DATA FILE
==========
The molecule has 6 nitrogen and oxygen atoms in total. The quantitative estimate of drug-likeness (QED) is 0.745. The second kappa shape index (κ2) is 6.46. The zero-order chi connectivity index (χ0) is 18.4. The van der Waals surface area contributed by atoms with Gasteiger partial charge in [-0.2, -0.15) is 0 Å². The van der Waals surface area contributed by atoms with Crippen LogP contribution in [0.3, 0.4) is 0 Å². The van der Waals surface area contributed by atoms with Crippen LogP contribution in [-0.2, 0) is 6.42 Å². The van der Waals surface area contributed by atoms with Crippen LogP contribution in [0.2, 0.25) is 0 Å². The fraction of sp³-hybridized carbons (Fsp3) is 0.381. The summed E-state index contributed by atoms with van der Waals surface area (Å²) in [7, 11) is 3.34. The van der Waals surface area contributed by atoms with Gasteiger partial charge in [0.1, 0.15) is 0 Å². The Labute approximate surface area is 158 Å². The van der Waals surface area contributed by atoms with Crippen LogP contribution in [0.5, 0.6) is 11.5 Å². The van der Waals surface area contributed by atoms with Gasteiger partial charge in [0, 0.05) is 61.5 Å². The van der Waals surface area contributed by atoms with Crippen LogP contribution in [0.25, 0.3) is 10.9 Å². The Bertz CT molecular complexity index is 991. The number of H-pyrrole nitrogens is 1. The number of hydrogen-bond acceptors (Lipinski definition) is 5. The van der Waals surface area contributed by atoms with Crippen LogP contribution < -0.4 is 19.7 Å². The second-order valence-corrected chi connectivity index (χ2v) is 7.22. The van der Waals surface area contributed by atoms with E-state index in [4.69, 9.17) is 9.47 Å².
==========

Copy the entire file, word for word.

The molecule has 6 nitrogen and oxygen atoms in total. The quantitative estimate of drug-likeness (QED) is 0.745. The second kappa shape index (κ2) is 6.46. The zero-order chi connectivity index (χ0) is 18.4. The van der Waals surface area contributed by atoms with Gasteiger partial charge in [-0.2, -0.15) is 0 Å². The van der Waals surface area contributed by atoms with Crippen LogP contribution in [0.3, 0.4) is 0 Å². The van der Waals surface area contributed by atoms with Crippen LogP contribution in [-0.2, 0) is 6.42 Å². The van der Waals surface area contributed by atoms with Crippen LogP contribution in [0.2, 0.25) is 0 Å². The fraction of sp³-hybridized carbons (Fsp3) is 0.381. The summed E-state index contributed by atoms with van der Waals surface area (Å²) in [7, 11) is 3.34. The van der Waals surface area contributed by atoms with Gasteiger partial charge in [0.1, 0.15) is 0 Å². The Labute approximate surface area is 158 Å². The van der Waals surface area contributed by atoms with Crippen LogP contribution in [0.5, 0.6) is 11.5 Å². The van der Waals surface area contributed by atoms with Gasteiger partial charge in [0, 0.05) is 61.5 Å². The van der Waals surface area contributed by atoms with Crippen LogP contribution in [0.25, 0.3) is 10.9 Å². The Bertz CT molecular complexity index is 991. The number of H-pyrrole nitrogens is 1. The number of hydrogen-bond acceptors (Lipinski definition) is 5. The van der Waals surface area contributed by atoms with Crippen LogP contribution < -0.4 is 19.7 Å². The second-order valence-corrected chi connectivity index (χ2v) is 7.22. The van der Waals surface area contributed by atoms with E-state index in [4.69, 9.17) is 9.47 Å².